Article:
On Tuesday, Jonathan Givony and Jeremy Woo of ESPN released their latest 2024 NBA top 25 draft prospects, and the Cats have four players getting selected in the first round.
Justin Edwards is the first Cats that appear in the rankings as ESPN has him as the No. 13 overall prospect. Prior to the season, Edwards was viewed as a top-five draft pick and now has fallen almost out of the lottery.
Here’s what Woo had to say about Edwards.
Edwards has the frame and tools to succeed at the NBA level, but underwhelming early play has thrown his draft stock into flux. He hasn’t shot well — a skill that was purported as his calling card — and hasn’t looked fully prepared for college competition, which is harder to swallow considering he’s set to turn 20 years old, making him a year or more older than many freshmen. He currently projects safest as an off-ball floor-spacing wing due to his limited feel, a role that can certainly earn him good draft position, but it will be on Edwards to make a more convincing case by making 3s and contributing positively on the defensive end. Frankly, he hasn’t looked like a potential lottery pick, and expectations might need to be reframed some.
Rob Dillingham was previously ranked as the No. 31 overall pick but now has become the second Kentucky player listed at No. 16 overall.
Dillingham has been one of the most pleasant surprises of the freshman class, shooting the ball significantly better and playing a far more under-control, relatively mistake-free style than he did before Kentucky. Dillingham is one of the draft’s most talented ball handlers and passers, showing impressive speed, pace and feel for the game while getting to the right spots on the floor and making the game easy for teammates. The biggest question Dillingham will face comes on the defensive end, where he has little room for error having measured several times at 6-1½ with just a 6-2 wingspan; poor dimensions for an NBA point guard. His size affects him most vividly defensively, where his intensity comes and goes and he can be very casual with his approach, especially off the ball.
Reed Sheppard made the biggest jump out of anyone as he was not ranked in the previous rankings and is now listed as the No. 22 overall player.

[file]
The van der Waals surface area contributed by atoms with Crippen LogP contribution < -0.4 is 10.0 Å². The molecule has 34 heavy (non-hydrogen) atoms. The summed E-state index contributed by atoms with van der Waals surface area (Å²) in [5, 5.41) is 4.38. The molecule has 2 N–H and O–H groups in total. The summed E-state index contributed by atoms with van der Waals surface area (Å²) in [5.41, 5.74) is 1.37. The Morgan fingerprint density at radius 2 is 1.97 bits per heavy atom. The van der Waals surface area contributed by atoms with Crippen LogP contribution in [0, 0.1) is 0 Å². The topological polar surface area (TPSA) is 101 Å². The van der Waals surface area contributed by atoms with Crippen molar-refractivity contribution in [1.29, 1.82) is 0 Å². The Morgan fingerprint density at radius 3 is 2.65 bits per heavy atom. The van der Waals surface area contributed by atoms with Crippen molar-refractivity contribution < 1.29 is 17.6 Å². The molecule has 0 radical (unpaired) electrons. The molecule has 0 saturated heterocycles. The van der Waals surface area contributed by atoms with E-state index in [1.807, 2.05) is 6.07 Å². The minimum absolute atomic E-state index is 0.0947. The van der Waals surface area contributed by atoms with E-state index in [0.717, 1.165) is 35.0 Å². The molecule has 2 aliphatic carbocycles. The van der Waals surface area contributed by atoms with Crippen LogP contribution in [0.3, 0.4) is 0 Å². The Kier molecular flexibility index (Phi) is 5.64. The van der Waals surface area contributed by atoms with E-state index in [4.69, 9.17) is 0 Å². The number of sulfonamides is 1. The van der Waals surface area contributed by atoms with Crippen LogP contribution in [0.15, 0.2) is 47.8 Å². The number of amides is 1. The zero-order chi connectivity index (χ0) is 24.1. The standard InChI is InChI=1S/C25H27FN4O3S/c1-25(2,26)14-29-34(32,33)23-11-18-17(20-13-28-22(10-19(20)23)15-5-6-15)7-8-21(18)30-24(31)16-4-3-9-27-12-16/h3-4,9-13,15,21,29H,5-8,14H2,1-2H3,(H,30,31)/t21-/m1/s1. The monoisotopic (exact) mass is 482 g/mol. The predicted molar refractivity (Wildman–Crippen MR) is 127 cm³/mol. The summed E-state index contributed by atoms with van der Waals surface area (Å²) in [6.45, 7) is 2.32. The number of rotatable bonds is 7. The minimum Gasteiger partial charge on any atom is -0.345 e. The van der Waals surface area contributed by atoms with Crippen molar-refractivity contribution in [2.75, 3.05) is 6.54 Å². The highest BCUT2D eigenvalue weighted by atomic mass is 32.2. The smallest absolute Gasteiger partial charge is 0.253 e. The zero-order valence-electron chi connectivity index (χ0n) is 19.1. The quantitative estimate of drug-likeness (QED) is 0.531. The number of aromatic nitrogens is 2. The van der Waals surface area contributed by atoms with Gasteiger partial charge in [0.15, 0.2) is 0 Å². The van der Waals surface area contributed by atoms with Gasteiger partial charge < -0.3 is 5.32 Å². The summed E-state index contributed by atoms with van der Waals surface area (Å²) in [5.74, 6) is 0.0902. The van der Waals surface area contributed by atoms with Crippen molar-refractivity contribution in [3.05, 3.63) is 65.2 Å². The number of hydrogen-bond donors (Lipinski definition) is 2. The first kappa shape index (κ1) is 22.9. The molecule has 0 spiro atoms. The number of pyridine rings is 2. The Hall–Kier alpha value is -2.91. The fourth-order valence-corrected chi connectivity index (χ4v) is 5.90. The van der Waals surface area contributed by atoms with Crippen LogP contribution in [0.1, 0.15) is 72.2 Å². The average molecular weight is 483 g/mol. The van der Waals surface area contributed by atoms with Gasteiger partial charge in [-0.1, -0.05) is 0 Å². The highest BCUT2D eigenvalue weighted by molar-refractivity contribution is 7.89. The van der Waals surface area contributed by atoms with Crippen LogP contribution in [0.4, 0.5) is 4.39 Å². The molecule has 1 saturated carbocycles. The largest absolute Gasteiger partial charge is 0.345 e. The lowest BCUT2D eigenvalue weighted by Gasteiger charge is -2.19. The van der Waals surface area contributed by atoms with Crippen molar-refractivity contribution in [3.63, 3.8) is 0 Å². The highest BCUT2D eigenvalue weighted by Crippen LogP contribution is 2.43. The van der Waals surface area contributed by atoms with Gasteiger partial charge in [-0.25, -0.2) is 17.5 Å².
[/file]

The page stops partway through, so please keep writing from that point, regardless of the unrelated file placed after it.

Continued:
Sheppard has been a revelation for Kentucky this season, turning in several strong showings and forcing his way into the draft conversation. While his more touted teammates have largely struggled, Sheppard has been a constant with his perimeter shooting, energy, poise and excellent decision-making. Sheppard doesn’t have a great physical profile for an NBA guard and wasn’t expected to challenge for one-and-done status — and it might ultimately benefit him in the long term to spend multiple seasons in college — but he has stepped up when sorely needed, which has been hard to ignore considering the context. It’s not hard to see him finding his way into an NBA role, but he’s also not the type of guard in which teams traditionally invest high-end draft capital.
DJ Wagner is the fourth Kentucky player in the top 25, but he also saw his ranking drop as he fell from No. 14 overall to No. 24 overall.
Wagner was up and down in his first seven games before suffering an ankle injury. He looked inconsistent as a finisher, shooter, playmaker and defender, which gives him quite a bit of room to improve when he returns to the lineup for Kentucky soon. His creativity operating off crossovers and hesitation moves is intriguing when paired with the touch he shows on floaters and short-range shots, and he has shown some flashes of playmaking defensively that could be harnessed as his thin frame continues to fill out. SEC competition will tell us a lot more about Wagner’s standing in this draft, as opinions vary drastically in NBA circles on how to evaluate him long-term.
You can check out the entire updated top 25 prospects from ESPN here.